What Is the Student Debt Crisis?
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Student Debt Crisis, Explained in 100 Words
History of the Student Debt Crisis
As part of the National Defense Education Act and a desire for an educated society, student loans were created The Higher Education Act of 1965 expanded student loan options for borrowers Sallie Mae was created in 1972, which used to be government-backed but went private in 2004 The Great Recession happened from 2007-2009, leaving millions unemployed and going back to school After the recession, funding for higher education was slashed in many states, putting the burden on the borrower Occupy Wall Street occurred in 2011, which shed light on the rising education costs and student loan crisis As of March 2020, student loan borrowers got some relief with payments put on hold during the Coronavirus pandemic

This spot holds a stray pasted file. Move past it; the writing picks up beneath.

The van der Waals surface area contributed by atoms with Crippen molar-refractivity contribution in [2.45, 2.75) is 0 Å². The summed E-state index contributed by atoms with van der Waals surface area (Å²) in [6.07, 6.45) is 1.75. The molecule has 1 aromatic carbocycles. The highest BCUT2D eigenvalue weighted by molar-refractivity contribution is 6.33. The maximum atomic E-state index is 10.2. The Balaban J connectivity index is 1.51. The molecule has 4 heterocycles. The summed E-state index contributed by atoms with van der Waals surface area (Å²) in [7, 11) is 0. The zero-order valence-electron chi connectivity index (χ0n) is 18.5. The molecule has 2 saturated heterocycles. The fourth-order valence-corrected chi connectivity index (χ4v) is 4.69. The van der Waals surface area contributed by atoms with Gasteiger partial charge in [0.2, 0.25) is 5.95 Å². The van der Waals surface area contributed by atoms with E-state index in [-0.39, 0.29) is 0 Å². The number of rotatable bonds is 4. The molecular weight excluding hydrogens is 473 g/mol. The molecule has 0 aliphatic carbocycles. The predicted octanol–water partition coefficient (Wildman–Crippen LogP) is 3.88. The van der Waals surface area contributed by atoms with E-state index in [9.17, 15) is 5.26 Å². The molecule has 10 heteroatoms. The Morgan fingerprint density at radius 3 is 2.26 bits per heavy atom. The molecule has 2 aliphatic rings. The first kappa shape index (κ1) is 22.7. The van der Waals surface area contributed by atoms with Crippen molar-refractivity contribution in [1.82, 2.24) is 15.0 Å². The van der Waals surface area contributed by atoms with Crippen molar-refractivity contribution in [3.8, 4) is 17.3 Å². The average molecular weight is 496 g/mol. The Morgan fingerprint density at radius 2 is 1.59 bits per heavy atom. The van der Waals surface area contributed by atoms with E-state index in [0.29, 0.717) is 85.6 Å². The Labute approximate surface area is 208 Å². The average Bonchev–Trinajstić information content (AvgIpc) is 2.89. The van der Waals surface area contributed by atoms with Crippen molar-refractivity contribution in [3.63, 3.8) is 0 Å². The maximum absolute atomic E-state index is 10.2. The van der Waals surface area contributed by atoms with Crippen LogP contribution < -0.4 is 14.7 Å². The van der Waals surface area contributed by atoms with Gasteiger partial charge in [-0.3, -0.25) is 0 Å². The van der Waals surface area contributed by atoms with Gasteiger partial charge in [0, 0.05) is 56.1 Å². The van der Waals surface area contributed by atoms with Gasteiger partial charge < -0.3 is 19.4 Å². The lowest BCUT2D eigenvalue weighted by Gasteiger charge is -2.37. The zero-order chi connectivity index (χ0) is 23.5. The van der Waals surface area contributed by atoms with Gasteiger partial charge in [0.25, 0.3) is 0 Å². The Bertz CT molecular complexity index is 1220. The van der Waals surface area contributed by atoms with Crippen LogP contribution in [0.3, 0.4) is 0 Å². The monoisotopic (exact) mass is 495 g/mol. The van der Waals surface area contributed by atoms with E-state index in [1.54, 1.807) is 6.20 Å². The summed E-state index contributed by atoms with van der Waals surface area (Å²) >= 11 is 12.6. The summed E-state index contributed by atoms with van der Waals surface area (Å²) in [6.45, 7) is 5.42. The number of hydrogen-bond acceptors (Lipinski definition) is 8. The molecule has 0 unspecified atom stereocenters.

Decreased State Funding
Access to Student Loans
Cost of College Over Time
College Graduate Median Earning Over Time
$54,569 in 2012 $56,479 in 2013 $55,613 in 2014 $58,476 in 2015
Effects of the Student Debt Crisis
Student Debt Relief
3 Student Loan Refi Tips
Once the pandemic-related pause on federal student loan payments ends, going back to making payments may be hard on budgets. One solution is to refinance to a lower interest rate, longer loan term, or both, depending on your situation. (The tradeoff is that you’ll be forfeiting federal benefits such as repayment programs.) Find and compare your student loan refinance options. Paying extra each month on your student loan can reduce the interest you pay and so lower your total loan cost over time. (The law prohibits prepayment penalties on federal or private student loans.) If you teach full-time for five complete and consecutive academic years in a low-income school, you may be eligible for federal student loan forgiveness.
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